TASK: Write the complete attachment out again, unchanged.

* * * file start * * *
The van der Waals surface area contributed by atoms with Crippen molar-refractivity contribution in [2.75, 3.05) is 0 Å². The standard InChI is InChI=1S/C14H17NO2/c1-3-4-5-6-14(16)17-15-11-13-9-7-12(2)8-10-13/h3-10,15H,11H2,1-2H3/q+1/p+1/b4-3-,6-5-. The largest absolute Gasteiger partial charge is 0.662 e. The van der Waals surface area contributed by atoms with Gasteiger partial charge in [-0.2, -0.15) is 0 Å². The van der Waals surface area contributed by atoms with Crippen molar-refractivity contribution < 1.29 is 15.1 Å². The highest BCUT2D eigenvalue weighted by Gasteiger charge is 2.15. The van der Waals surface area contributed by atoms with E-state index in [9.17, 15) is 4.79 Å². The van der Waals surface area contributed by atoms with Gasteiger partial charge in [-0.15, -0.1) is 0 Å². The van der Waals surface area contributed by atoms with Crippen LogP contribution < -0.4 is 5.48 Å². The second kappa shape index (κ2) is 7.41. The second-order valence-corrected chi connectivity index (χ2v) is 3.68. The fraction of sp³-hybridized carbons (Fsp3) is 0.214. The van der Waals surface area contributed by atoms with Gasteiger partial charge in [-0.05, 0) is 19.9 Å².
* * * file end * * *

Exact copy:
The van der Waals surface area contributed by atoms with Crippen molar-refractivity contribution in [2.75, 3.05) is 0 Å². The standard InChI is InChI=1S/C14H17NO2/c1-3-4-5-6-14(16)17-15-11-13-9-7-12(2)8-10-13/h3-10,15H,11H2,1-2H3/q+1/p+1/b4-3-,6-5-. The largest absolute Gasteiger partial charge is 0.662 e. The van der Waals surface area contributed by atoms with Gasteiger partial charge in [-0.2, -0.15) is 0 Å². The van der Waals surface area contributed by atoms with Crippen molar-refractivity contribution < 1.29 is 15.1 Å². The highest BCUT2D eigenvalue weighted by Gasteiger charge is 2.15. The van der Waals surface area contributed by atoms with E-state index in [9.17, 15) is 4.79 Å². The van der Waals surface area contributed by atoms with Gasteiger partial charge in [-0.15, -0.1) is 0 Å². The van der Waals surface area contributed by atoms with Crippen LogP contribution < -0.4 is 5.48 Å². The second kappa shape index (κ2) is 7.41. The second-order valence-corrected chi connectivity index (χ2v) is 3.68. The fraction of sp³-hybridized carbons (Fsp3) is 0.214. The van der Waals surface area contributed by atoms with Gasteiger partial charge in [-0.05, 0) is 19.9 Å².